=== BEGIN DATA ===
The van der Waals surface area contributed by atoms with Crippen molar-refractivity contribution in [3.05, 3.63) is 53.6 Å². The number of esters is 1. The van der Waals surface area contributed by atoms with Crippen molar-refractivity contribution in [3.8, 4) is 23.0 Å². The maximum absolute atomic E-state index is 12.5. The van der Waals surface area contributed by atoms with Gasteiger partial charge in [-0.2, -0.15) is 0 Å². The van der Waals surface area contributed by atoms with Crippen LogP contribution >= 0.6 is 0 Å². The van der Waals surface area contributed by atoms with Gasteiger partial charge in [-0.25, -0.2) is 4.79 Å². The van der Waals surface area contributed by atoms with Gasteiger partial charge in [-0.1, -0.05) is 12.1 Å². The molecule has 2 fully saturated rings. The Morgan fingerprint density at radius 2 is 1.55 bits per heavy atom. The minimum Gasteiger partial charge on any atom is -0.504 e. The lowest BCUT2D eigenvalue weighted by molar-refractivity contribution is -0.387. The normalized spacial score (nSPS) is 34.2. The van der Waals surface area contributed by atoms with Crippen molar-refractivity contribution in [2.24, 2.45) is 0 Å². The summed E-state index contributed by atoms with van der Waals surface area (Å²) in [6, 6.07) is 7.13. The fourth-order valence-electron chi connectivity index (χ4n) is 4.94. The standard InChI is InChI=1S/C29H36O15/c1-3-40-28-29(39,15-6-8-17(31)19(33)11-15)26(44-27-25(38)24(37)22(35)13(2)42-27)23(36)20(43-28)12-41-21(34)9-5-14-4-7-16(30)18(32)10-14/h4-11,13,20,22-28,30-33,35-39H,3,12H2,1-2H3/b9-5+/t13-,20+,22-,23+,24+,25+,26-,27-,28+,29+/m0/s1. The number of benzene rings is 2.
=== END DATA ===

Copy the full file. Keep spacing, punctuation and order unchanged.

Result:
The van der Waals surface area contributed by atoms with Crippen molar-refractivity contribution in [3.05, 3.63) is 53.6 Å². The number of esters is 1. The van der Waals surface area contributed by atoms with Crippen molar-refractivity contribution in [3.8, 4) is 23.0 Å². The maximum absolute atomic E-state index is 12.5. The van der Waals surface area contributed by atoms with Gasteiger partial charge in [-0.2, -0.15) is 0 Å². The van der Waals surface area contributed by atoms with Crippen LogP contribution >= 0.6 is 0 Å². The van der Waals surface area contributed by atoms with Gasteiger partial charge in [-0.25, -0.2) is 4.79 Å². The van der Waals surface area contributed by atoms with Gasteiger partial charge in [-0.1, -0.05) is 12.1 Å². The molecule has 2 fully saturated rings. The Morgan fingerprint density at radius 2 is 1.55 bits per heavy atom. The minimum Gasteiger partial charge on any atom is -0.504 e. The lowest BCUT2D eigenvalue weighted by molar-refractivity contribution is -0.387. The normalized spacial score (nSPS) is 34.2. The van der Waals surface area contributed by atoms with Crippen molar-refractivity contribution in [2.24, 2.45) is 0 Å². The summed E-state index contributed by atoms with van der Waals surface area (Å²) in [6, 6.07) is 7.13. The fourth-order valence-electron chi connectivity index (χ4n) is 4.94. The standard InChI is InChI=1S/C29H36O15/c1-3-40-28-29(39,15-6-8-17(31)19(33)11-15)26(44-27-25(38)24(37)22(35)13(2)42-27)23(36)20(43-28)12-41-21(34)9-5-14-4-7-16(30)18(32)10-14/h4-11,13,20,22-28,30-33,35-39H,3,12H2,1-2H3/b9-5+/t13-,20+,22-,23+,24+,25+,26-,27-,28+,29+/m0/s1. The number of benzene rings is 2.